1918. The eleventh hour of the eleventh day of the eleventh month.
That hour, that day, and that month brought an armistice to the First World War, a conflict that proved just the prelude to the bloodiest century in the history of humankind.
November 11, 2018 marks the centennial of that armistice.
That war and the subsequent peace agreements brought consequences that even today haunt our lives.
The War destroyed empires and dynasties. The Romanovs of Russia, the Hapsburgs of Austria, the Hohenzollerns of Germany, and the Ottoman Empire: all were swept away.
With the exception of Turkey, in their place came the communism of Lenin and Stalin, and the fascism of Hitler and Mussolini.
The United States became the leading power of the West.
The War shattered Western culture, radically changing art, literature, and music. For better or for worse, post-war modernism swept away the cultural standards of 1900.
The cruel terms of peace imposed on Germany helped give rise to Nazism and World War II.
World War II brought the often-violent demise of European colonial powers, the rise of nationalism in Africa and the East, and the Cold War.
The dead, civilian and military, in the First World War numbered approximately 20 million.
The body count for the Second World War was nearly four times that amount.
The total number of people killed by communists and fascists in the last hundred years exceeds 100 million.
On this Armistice Day, known in Great Britain as Remembrance Day and in the United States as Veterans Day, we should pause and remember the horrific tragedy of World War I. We should remember the deaths of that war and those of its hundred-year aftermath. We should recollect the political ideologies that cost so many millions their lives or their freedom. We should remember that whatever liberties we enjoy came with a price tag of “blood, toil, sweat, and tears.”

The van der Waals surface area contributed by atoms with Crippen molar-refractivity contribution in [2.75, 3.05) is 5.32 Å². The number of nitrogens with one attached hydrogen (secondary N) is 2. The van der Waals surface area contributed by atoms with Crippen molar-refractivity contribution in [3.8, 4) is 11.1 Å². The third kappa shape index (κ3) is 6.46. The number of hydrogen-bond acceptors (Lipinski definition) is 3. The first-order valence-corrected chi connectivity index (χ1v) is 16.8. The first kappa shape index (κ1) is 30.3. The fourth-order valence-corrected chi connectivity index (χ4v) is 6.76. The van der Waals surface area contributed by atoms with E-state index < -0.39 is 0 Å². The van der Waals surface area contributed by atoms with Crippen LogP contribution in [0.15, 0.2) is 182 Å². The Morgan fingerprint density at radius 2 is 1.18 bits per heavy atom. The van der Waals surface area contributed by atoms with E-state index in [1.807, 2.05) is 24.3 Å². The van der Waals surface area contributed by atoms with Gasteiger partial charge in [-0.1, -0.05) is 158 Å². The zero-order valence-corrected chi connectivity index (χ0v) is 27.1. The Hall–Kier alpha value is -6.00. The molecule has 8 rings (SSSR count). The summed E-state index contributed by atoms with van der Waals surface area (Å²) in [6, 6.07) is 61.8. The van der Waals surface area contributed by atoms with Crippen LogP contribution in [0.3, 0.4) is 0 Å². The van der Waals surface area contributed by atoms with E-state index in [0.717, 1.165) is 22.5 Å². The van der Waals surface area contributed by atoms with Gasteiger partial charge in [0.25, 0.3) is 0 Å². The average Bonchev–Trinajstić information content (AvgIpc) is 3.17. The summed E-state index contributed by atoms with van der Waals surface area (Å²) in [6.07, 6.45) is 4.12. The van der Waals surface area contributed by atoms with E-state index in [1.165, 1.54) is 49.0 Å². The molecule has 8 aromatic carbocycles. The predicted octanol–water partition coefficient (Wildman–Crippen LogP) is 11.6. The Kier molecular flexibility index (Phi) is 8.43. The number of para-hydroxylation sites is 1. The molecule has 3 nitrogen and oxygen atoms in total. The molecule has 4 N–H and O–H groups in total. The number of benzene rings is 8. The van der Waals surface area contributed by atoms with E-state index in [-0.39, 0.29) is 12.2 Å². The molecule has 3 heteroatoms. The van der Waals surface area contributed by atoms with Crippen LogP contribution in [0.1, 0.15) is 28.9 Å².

Every year on April 16th, Israel honors the dead of the Holocaust. Around the country sirens blare for two minutes, and all activity comes to a halt. Cars and trucks stop on the highways; the drivers emerge and stand in silence; pedestrians do the same.
On Veterans Day, perhaps we might imitate the Israelis, pause, and reflect on the savagery and repulsive social experiments of our bloodstained century. Here in the United States, we should thank and honor our veterans, yes, but we should also remember those killed in war or murdered by oppressive regimes. If nothing else, our private Remembrance Day may make us a little wiser, a little more humble, and a little more grateful for the sacrifices of others.
As for those who live only in the present, who are arrogant about our advancements in science and technology, who smirk at the pre-twentieth century beliefs and practices of our ancestors, who belittle the old philosophies as the product of “dead white men,” who deem themselves the moral superiors of those whose names live in our history books, we might recollect that it is we moderns who brought to the world Dachau, Hiroshima, genocide, and abortion on a massive scale. While we like to regard ourselves as “advanced,” future historians may well regard us as monsters.
In 1919, the year after the Great War ended, Rudyard Kipling, who lost a beloved son in that war, wrote his poem “The Gods of the Copybook Headings.” (“Copybook headings” refer to the maxims students at the time were required to write out for practice in penmanship and for moral instruction.) Here Kipling reminds us of what awaits us if we forget the lessons of history:
As it will be in the future, it was at the birth of Man
There are only four things certain since Social Progress began.
That the Dog returns to his Vomit and the Sow returns to her Mire,
And the burnt Fool's bandaged finger goes wabbling back to the Fire;
And that after this is accomplished, and the brave new world begins
When all men are paid for existing and no man must pay for his sins,
As surely as Water will wet us, as surely as Fire will burn,
The Gods of the Copybook Headings with terror and slaughter return!
[Image Credit: U.S. Coast Guard photo by Seaman Robert Harclerode]